THIS year’s Heritage Open Days (September 8-11) celebrate the work of Cheshire architect John Douglas on the centenary of his death.

Born in Sandiway, near Northwich, Douglas was part of the Victorian movement which gave Chester its black and white character and he designed the famous Eastgate clock.

Heritage Open Days, organised by Chester Civic Trust and Cheshire West and Chester Council, celebrates architecture by allowing free access to interesting properties as well as free tours, events and activities.

This year’s programme focuses on Douglas’ work with a lecture a tour on Saturday, September 10, entitled Douglas ‘Half Dozen’, starting at Grosvenor Park Lodge from 2.15pm, with an introduction to the exterior of six Douglas buildings in the vicinity of Grosvenor Park.

Among the other highlights are public visiting, during shopping hours, to the in-situ Roman hypocaust in Miss Selfridge, 12 Northgate Street, which may have been part of the heating system for the Legionary Commander’s quarters.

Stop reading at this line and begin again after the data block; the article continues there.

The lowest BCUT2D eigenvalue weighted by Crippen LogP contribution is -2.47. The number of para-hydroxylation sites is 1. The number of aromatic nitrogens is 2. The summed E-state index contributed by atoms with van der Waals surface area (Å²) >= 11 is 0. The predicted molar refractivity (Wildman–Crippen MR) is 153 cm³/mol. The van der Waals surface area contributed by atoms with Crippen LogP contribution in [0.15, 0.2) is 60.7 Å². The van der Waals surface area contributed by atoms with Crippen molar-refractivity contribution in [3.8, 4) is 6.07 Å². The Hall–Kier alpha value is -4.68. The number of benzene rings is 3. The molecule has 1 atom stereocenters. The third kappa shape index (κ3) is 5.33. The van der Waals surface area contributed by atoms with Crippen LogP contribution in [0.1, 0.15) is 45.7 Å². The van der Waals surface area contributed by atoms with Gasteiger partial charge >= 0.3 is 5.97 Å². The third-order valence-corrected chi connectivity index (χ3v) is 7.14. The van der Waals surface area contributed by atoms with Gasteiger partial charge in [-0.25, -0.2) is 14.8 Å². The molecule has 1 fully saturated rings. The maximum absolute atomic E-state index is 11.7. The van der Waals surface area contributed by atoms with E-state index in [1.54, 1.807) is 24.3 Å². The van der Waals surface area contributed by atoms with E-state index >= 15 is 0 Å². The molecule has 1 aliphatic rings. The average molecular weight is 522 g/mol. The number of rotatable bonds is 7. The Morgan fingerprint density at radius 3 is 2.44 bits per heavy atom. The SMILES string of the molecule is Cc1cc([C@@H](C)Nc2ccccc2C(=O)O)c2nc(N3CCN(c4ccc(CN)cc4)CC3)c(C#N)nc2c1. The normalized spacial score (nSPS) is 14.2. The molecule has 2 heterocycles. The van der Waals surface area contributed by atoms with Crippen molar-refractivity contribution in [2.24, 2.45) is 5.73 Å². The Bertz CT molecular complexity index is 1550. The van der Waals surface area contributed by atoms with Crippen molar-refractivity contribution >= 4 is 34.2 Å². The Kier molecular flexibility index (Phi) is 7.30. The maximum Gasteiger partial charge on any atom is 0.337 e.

From the Thursday to Saturday inclusive, during opening hours, people can also find out about the history of The Falcon pub in Grosvenor Street.

The building once had a Row but this was enclosed in 1643 to create extra space in the building. Clues to its existence are visible inside the first floor level. The Falcon was an inn from 1778 to 1878 but after repair became a temperance cocoa house. It was restored as a public house in the 1980s.

In the rural area, history buffs can enjoy guided tours of Stretton Watermill near Farndon, dating from 1351, on the Saturday and Sunday from 1-5pm.

For more information, visit